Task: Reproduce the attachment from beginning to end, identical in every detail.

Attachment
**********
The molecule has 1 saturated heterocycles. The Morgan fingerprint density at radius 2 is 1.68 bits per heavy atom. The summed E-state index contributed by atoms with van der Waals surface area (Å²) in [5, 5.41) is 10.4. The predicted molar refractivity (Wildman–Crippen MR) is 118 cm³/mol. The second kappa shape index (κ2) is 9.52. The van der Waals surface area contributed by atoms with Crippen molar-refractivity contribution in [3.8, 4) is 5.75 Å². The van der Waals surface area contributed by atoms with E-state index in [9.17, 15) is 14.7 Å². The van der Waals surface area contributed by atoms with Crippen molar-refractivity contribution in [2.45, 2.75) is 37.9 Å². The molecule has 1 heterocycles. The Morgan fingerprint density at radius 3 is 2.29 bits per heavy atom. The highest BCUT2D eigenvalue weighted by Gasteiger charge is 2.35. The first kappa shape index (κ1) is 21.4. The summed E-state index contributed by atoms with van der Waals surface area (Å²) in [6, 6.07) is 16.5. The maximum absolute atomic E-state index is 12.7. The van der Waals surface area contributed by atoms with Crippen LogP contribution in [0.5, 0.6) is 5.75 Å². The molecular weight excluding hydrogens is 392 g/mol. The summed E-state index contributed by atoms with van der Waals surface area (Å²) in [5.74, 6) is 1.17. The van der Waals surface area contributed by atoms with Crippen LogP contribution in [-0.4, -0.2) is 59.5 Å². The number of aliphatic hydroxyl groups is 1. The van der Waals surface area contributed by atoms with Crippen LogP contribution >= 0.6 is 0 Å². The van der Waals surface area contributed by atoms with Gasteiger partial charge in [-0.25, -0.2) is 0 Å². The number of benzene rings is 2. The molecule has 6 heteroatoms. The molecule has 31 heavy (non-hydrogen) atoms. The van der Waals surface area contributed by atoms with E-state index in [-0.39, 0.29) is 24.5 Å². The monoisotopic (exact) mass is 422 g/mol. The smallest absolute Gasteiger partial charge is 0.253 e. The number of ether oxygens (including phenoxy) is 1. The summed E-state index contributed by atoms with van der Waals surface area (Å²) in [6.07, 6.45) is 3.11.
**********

The molecule has 1 saturated heterocycles. The Morgan fingerprint density at radius 2 is 1.68 bits per heavy atom. The summed E-state index contributed by atoms with van der Waals surface area (Å²) in [5, 5.41) is 10.4. The predicted molar refractivity (Wildman–Crippen MR) is 118 cm³/mol. The second kappa shape index (κ2) is 9.52. The van der Waals surface area contributed by atoms with Crippen molar-refractivity contribution in [3.8, 4) is 5.75 Å². The van der Waals surface area contributed by atoms with E-state index in [9.17, 15) is 14.7 Å². The van der Waals surface area contributed by atoms with Crippen molar-refractivity contribution in [2.45, 2.75) is 37.9 Å². The molecule has 1 heterocycles. The Morgan fingerprint density at radius 3 is 2.29 bits per heavy atom. The highest BCUT2D eigenvalue weighted by Gasteiger charge is 2.35. The first kappa shape index (κ1) is 21.4. The summed E-state index contributed by atoms with van der Waals surface area (Å²) in [6, 6.07) is 16.5. The maximum absolute atomic E-state index is 12.7. The van der Waals surface area contributed by atoms with Crippen LogP contribution in [0.5, 0.6) is 5.75 Å². The molecular weight excluding hydrogens is 392 g/mol. The summed E-state index contributed by atoms with van der Waals surface area (Å²) in [5.74, 6) is 1.17. The van der Waals surface area contributed by atoms with Crippen LogP contribution in [-0.4, -0.2) is 59.5 Å². The number of aliphatic hydroxyl groups is 1. The van der Waals surface area contributed by atoms with Crippen LogP contribution >= 0.6 is 0 Å². The van der Waals surface area contributed by atoms with Gasteiger partial charge in [-0.25, -0.2) is 0 Å². The number of benzene rings is 2. The molecule has 6 heteroatoms. The molecule has 31 heavy (non-hydrogen) atoms. The van der Waals surface area contributed by atoms with E-state index in [-0.39, 0.29) is 24.5 Å². The monoisotopic (exact) mass is 422 g/mol. The smallest absolute Gasteiger partial charge is 0.253 e. The number of ether oxygens (including phenoxy) is 1. The summed E-state index contributed by atoms with van der Waals surface area (Å²) in [6.07, 6.45) is 3.11.